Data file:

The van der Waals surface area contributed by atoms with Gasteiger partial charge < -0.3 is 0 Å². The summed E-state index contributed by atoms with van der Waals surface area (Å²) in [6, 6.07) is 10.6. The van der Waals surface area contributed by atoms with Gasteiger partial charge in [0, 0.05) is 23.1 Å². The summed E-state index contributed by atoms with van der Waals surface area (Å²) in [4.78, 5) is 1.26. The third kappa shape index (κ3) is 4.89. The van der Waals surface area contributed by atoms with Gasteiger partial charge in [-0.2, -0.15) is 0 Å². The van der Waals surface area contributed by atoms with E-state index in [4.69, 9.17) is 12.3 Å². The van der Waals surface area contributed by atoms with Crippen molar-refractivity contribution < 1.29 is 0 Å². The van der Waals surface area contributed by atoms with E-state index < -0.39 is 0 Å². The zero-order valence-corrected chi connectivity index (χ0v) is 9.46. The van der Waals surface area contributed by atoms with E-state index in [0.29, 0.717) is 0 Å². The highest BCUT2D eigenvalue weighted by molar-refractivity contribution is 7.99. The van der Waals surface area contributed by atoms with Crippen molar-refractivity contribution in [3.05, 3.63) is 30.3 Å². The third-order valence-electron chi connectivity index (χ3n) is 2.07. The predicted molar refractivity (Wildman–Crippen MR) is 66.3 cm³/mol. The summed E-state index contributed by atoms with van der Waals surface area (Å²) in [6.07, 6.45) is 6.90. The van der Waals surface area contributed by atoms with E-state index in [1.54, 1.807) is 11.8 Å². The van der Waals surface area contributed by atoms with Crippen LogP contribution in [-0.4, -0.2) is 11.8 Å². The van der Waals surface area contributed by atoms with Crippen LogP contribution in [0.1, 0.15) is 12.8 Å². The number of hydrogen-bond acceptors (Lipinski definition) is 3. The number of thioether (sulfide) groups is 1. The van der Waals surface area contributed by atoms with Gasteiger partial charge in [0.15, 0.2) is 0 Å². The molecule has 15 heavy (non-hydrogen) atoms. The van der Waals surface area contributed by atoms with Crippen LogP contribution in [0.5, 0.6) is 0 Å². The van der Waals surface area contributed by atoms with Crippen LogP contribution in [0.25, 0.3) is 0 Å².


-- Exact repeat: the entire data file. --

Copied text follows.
The van der Waals surface area contributed by atoms with Gasteiger partial charge < -0.3 is 0 Å². The summed E-state index contributed by atoms with van der Waals surface area (Å²) in [6, 6.07) is 10.6. The van der Waals surface area contributed by atoms with Gasteiger partial charge in [0, 0.05) is 23.1 Å². The summed E-state index contributed by atoms with van der Waals surface area (Å²) in [4.78, 5) is 1.26. The third kappa shape index (κ3) is 4.89. The van der Waals surface area contributed by atoms with Gasteiger partial charge in [-0.2, -0.15) is 0 Å². The van der Waals surface area contributed by atoms with E-state index in [4.69, 9.17) is 12.3 Å². The van der Waals surface area contributed by atoms with Crippen molar-refractivity contribution < 1.29 is 0 Å². The van der Waals surface area contributed by atoms with E-state index < -0.39 is 0 Å². The zero-order valence-corrected chi connectivity index (χ0v) is 9.46. The van der Waals surface area contributed by atoms with E-state index in [0.29, 0.717) is 0 Å². The highest BCUT2D eigenvalue weighted by molar-refractivity contribution is 7.99. The van der Waals surface area contributed by atoms with Crippen molar-refractivity contribution in [3.05, 3.63) is 30.3 Å². The third-order valence-electron chi connectivity index (χ3n) is 2.07. The predicted molar refractivity (Wildman–Crippen MR) is 66.3 cm³/mol. The summed E-state index contributed by atoms with van der Waals surface area (Å²) in [6.07, 6.45) is 6.90. The van der Waals surface area contributed by atoms with E-state index in [1.54, 1.807) is 11.8 Å². The van der Waals surface area contributed by atoms with Crippen LogP contribution in [-0.4, -0.2) is 11.8 Å². The van der Waals surface area contributed by atoms with Crippen LogP contribution in [0.1, 0.15) is 12.8 Å². The number of hydrogen-bond acceptors (Lipinski definition) is 3. The number of thioether (sulfide) groups is 1. The van der Waals surface area contributed by atoms with Gasteiger partial charge in [0.15, 0.2) is 0 Å². The molecule has 15 heavy (non-hydrogen) atoms. The van der Waals surface area contributed by atoms with Crippen LogP contribution in [0.5, 0.6) is 0 Å². The van der Waals surface area contributed by atoms with Crippen LogP contribution in [0.25, 0.3) is 0 Å².